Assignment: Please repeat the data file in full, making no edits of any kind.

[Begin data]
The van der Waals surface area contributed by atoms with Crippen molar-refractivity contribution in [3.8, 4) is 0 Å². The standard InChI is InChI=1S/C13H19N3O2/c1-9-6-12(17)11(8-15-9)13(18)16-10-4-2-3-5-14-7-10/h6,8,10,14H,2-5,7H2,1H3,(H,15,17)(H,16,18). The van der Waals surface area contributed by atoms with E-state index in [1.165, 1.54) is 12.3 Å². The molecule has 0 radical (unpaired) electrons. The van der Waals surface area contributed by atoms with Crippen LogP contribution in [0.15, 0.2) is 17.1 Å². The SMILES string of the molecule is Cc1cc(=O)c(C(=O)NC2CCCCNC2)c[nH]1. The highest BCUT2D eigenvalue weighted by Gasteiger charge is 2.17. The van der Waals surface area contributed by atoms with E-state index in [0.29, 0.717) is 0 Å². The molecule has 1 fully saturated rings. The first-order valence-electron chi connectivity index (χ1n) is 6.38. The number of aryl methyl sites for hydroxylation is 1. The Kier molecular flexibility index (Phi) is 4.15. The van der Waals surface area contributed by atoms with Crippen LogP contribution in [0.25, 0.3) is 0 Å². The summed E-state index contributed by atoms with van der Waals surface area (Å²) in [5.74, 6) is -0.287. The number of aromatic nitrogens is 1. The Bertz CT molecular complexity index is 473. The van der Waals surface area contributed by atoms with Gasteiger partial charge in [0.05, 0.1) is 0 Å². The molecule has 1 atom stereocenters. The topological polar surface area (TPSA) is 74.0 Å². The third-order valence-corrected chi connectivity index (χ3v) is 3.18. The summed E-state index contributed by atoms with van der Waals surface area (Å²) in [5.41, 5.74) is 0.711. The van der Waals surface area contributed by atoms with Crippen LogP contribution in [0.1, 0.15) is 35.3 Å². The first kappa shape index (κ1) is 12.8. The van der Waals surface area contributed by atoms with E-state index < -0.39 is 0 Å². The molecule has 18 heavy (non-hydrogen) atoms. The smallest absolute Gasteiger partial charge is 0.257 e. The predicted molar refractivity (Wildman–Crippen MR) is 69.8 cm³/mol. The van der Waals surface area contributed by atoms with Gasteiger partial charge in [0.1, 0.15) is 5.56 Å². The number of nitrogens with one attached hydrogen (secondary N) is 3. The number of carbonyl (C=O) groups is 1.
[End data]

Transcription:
The van der Waals surface area contributed by atoms with Crippen molar-refractivity contribution in [3.8, 4) is 0 Å². The standard InChI is InChI=1S/C13H19N3O2/c1-9-6-12(17)11(8-15-9)13(18)16-10-4-2-3-5-14-7-10/h6,8,10,14H,2-5,7H2,1H3,(H,15,17)(H,16,18). The van der Waals surface area contributed by atoms with E-state index in [1.165, 1.54) is 12.3 Å². The molecule has 0 radical (unpaired) electrons. The van der Waals surface area contributed by atoms with Crippen LogP contribution in [0.15, 0.2) is 17.1 Å². The SMILES string of the molecule is Cc1cc(=O)c(C(=O)NC2CCCCNC2)c[nH]1. The highest BCUT2D eigenvalue weighted by Gasteiger charge is 2.17. The van der Waals surface area contributed by atoms with E-state index in [0.29, 0.717) is 0 Å². The molecule has 1 fully saturated rings. The first-order valence-electron chi connectivity index (χ1n) is 6.38. The number of aryl methyl sites for hydroxylation is 1. The Kier molecular flexibility index (Phi) is 4.15. The van der Waals surface area contributed by atoms with Crippen LogP contribution in [0.25, 0.3) is 0 Å². The summed E-state index contributed by atoms with van der Waals surface area (Å²) in [5.74, 6) is -0.287. The number of aromatic nitrogens is 1. The Bertz CT molecular complexity index is 473. The van der Waals surface area contributed by atoms with Gasteiger partial charge in [0.05, 0.1) is 0 Å². The molecule has 1 atom stereocenters. The topological polar surface area (TPSA) is 74.0 Å². The third-order valence-corrected chi connectivity index (χ3v) is 3.18. The summed E-state index contributed by atoms with van der Waals surface area (Å²) in [5.41, 5.74) is 0.711. The van der Waals surface area contributed by atoms with Crippen LogP contribution in [0.1, 0.15) is 35.3 Å². The first kappa shape index (κ1) is 12.8. The van der Waals surface area contributed by atoms with E-state index < -0.39 is 0 Å². The molecule has 18 heavy (non-hydrogen) atoms. The smallest absolute Gasteiger partial charge is 0.257 e. The predicted molar refractivity (Wildman–Crippen MR) is 69.8 cm³/mol. The van der Waals surface area contributed by atoms with Gasteiger partial charge in [0.1, 0.15) is 5.56 Å². The number of nitrogens with one attached hydrogen (secondary N) is 3. The number of carbonyl (C=O) groups is 1.